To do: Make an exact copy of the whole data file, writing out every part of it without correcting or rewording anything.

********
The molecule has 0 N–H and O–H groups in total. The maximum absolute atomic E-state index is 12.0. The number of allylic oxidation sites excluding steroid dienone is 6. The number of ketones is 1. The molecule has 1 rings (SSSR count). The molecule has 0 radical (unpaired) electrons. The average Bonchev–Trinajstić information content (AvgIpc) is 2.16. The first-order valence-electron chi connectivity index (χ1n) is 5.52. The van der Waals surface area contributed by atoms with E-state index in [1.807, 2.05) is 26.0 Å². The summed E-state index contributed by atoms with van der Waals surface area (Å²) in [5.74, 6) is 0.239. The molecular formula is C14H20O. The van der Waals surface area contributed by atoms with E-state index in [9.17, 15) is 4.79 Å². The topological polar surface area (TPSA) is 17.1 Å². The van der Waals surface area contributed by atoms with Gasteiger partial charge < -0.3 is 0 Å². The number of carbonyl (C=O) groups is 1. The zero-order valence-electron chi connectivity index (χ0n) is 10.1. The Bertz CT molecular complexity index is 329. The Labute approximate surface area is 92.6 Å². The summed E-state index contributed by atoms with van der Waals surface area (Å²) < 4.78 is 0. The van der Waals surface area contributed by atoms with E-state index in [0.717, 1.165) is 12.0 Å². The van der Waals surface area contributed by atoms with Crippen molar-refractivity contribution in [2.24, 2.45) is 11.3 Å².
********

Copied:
The molecule has 0 N–H and O–H groups in total. The maximum absolute atomic E-state index is 12.0. The number of allylic oxidation sites excluding steroid dienone is 6. The number of ketones is 1. The molecule has 1 rings (SSSR count). The molecule has 0 radical (unpaired) electrons. The average Bonchev–Trinajstić information content (AvgIpc) is 2.16. The first-order valence-electron chi connectivity index (χ1n) is 5.52. The van der Waals surface area contributed by atoms with E-state index in [1.807, 2.05) is 26.0 Å². The summed E-state index contributed by atoms with van der Waals surface area (Å²) in [5.74, 6) is 0.239. The molecular formula is C14H20O. The van der Waals surface area contributed by atoms with E-state index in [9.17, 15) is 4.79 Å². The topological polar surface area (TPSA) is 17.1 Å². The van der Waals surface area contributed by atoms with Gasteiger partial charge < -0.3 is 0 Å². The number of carbonyl (C=O) groups is 1. The zero-order valence-electron chi connectivity index (χ0n) is 10.1. The Bertz CT molecular complexity index is 329. The Labute approximate surface area is 92.6 Å². The summed E-state index contributed by atoms with van der Waals surface area (Å²) < 4.78 is 0. The van der Waals surface area contributed by atoms with E-state index in [0.717, 1.165) is 12.0 Å². The van der Waals surface area contributed by atoms with Crippen molar-refractivity contribution in [2.24, 2.45) is 11.3 Å².